On March 9, 2015, the rape and kidnapping charges against Angel Gonzalez that had held him in prison for nearly 20 years were dismissed. He had been exonerated by DNA evidence. However, he was not immediately released because he had been convicted of damaging a sink while in prison and sentenced to three years imprisonment. Those charges were also dismissed the next day.
Working with Lake County State's Attorney Mike Nerheim, Innocence Project lawyers Barry Scheck and Vanessa Potkin and Illinois Innocence Project lawyer Lauren Kaeseberg helped Gonzalez establish his innocence. This was complicated by the fact that, during a highly suggestive one-on-one show up, Gonzalez had been identified by the victim as one of two men who dragged her from her Waukegan, Illinois apartment into a car, drove her to a nearby back yard and raped her. Gonzalez had also confessed to the crimes after a coercive 12-hour interrogation during which police provided details of the crimes to him and lied to him, claiming they had other evidence connecting him to the crimes. They also wrote out his confession in English, a language he could not understand. Four of the police officers who conducted the interrogation have been involved in other wrongful convictions or police brutality. Gonzalez's prosecutor, Michael Waller, is known for having convicted several people who were later exonerated. He has refused to apologize to any of them.
DNA testing in the early 2000's determined that Gonzalez's DNA did not match material taken from the victim. However, only one man's DNA was found and, since Gonzalez's confession said that he wore a condom during the assault, the evidence did not exonerate Gonzalez. Recent DNA testing revealed two male DNA profiles, neither of whom matched Gonzalez. This led to his exoneration.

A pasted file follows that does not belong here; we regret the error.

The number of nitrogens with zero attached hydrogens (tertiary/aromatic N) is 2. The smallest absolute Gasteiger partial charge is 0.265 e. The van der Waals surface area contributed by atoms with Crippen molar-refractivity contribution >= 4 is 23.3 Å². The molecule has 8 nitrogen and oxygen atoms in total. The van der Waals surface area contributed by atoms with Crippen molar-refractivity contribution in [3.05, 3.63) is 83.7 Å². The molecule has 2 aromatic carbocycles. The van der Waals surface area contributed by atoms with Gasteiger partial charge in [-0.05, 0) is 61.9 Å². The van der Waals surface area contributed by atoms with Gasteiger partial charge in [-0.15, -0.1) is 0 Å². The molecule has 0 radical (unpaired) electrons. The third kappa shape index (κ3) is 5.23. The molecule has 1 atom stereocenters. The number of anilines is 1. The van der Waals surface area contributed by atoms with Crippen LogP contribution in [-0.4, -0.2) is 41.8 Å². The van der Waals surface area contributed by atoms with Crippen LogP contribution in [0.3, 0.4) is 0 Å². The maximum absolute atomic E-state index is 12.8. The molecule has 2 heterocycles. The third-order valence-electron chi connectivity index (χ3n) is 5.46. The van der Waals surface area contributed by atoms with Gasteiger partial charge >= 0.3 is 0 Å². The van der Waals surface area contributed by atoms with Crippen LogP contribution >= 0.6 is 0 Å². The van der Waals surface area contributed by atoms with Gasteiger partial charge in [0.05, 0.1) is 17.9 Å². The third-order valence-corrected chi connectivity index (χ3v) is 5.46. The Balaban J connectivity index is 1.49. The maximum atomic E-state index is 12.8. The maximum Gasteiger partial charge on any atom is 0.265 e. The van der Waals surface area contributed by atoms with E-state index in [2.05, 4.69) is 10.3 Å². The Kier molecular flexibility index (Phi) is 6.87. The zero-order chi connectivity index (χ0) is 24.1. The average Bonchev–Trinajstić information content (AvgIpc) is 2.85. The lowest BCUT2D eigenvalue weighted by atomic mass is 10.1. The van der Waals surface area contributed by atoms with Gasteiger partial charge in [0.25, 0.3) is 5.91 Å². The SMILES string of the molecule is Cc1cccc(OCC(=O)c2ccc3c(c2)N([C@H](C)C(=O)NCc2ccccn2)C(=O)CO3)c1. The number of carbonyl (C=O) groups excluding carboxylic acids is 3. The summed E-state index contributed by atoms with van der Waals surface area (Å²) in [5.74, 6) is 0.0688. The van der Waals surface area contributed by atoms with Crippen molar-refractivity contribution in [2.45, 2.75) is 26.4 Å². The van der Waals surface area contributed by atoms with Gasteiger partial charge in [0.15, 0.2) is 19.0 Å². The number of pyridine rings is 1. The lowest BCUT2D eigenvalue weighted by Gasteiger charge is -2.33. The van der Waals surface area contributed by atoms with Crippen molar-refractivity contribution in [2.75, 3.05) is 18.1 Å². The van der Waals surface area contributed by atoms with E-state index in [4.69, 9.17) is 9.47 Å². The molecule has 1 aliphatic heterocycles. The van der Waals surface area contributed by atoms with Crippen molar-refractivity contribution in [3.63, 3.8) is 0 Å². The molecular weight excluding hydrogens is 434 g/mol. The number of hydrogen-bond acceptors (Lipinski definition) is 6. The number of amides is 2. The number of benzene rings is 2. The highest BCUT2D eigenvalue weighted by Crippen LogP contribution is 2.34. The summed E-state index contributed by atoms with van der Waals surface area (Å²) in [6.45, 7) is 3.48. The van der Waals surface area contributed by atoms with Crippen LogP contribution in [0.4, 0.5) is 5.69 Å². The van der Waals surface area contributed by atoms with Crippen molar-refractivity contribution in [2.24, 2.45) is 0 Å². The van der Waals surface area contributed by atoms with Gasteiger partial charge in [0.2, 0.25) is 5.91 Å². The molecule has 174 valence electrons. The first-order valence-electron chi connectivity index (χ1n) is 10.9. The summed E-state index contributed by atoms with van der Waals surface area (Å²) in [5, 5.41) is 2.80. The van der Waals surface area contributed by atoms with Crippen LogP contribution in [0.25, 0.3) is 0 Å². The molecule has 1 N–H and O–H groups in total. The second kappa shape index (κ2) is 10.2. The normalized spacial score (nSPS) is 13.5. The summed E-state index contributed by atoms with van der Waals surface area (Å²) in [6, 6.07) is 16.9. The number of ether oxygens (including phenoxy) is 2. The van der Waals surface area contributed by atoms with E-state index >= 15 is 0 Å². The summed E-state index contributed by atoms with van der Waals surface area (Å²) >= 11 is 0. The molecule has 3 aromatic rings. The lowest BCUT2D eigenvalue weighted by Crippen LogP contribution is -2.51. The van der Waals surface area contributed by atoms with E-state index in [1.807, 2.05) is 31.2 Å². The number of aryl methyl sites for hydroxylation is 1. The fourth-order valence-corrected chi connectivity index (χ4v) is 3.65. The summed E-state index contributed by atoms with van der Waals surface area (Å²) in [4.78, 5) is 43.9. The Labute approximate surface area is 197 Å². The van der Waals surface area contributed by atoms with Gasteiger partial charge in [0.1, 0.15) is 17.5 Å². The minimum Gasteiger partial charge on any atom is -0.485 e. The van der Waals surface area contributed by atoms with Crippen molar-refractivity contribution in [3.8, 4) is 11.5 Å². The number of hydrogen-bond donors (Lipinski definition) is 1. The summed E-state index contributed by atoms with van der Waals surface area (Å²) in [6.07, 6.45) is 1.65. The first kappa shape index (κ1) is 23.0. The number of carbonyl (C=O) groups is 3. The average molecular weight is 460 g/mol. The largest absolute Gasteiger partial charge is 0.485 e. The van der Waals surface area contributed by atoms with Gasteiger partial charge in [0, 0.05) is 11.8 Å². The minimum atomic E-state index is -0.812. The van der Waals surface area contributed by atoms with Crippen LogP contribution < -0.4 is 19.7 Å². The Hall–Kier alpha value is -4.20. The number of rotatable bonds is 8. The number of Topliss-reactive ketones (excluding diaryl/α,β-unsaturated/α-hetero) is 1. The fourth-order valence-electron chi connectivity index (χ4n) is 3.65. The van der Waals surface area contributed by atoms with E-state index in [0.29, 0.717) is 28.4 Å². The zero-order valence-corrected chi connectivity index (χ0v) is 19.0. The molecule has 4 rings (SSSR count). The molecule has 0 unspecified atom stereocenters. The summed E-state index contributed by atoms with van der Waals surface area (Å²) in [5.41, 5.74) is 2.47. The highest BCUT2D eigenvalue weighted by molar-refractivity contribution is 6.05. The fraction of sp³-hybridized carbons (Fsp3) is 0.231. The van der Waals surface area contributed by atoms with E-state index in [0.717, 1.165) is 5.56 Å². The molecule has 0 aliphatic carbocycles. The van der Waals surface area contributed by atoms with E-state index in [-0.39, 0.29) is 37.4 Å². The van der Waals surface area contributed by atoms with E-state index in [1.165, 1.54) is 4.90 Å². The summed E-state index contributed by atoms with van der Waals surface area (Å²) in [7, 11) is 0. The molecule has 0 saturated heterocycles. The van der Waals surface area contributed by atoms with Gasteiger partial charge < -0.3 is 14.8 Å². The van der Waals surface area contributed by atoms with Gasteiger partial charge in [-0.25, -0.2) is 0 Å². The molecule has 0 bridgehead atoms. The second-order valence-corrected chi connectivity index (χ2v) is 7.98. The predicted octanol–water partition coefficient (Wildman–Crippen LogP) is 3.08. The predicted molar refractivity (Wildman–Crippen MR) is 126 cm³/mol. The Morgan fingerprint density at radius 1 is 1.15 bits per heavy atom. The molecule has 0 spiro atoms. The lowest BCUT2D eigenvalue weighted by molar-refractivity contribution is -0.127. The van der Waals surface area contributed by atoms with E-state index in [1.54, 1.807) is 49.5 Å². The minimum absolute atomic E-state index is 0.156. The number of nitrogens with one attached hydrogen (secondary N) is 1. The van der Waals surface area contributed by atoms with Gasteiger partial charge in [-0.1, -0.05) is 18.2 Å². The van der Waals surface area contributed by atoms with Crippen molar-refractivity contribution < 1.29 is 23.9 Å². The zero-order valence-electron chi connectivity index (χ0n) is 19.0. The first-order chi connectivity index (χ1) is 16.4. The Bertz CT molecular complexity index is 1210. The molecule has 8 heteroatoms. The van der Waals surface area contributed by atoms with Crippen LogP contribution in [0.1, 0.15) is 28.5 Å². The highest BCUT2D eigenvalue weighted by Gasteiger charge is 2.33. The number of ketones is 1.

Gonzalez had been arrested because, three hours after the crime, his car had been spotted in the apartment complex where the victim lived. It matched the vague description—dark, late-model sedan—she had given police. He had been in the complex with his girlfriend visiting her sister and was with them when the rape occurred. Despite his alibi, Gonzalez was convicted.
The dismissal of charges against Gonzalez did not result in his immediate release as he had been convicted of damaging a sink while in prison in the late 1990's and sentenced to three years’ incarceration to begin after his sentence for the rape was completed. The Innocence Project again stepped in to assist Gonzalez. They argued that the property damage charges should also be dismissed as Gonzalez pled guilty to the charges without an interpreter present. The judge dismissed the property damage charges and Gonzalez was released on March 10, 2015, after having served almost 20 years of his 55-year sentence resulting from the wrongful conviction.
The Innocence Project also helped Gonzales with immigration issues. His visa expired while he was incarcerated and there was an immigration hold on him. However, Innocence Project lawyers convinced immigration authorities to lift the hold and allow Gonzalez to remain in the country while he applies for citizenship.
Sources: www.innocenceproject.org, Chicago Tribune
As a digital subscriber to Prison Legal News, you can access full text and downloads for this and other premium content.
Already a subscriber? Login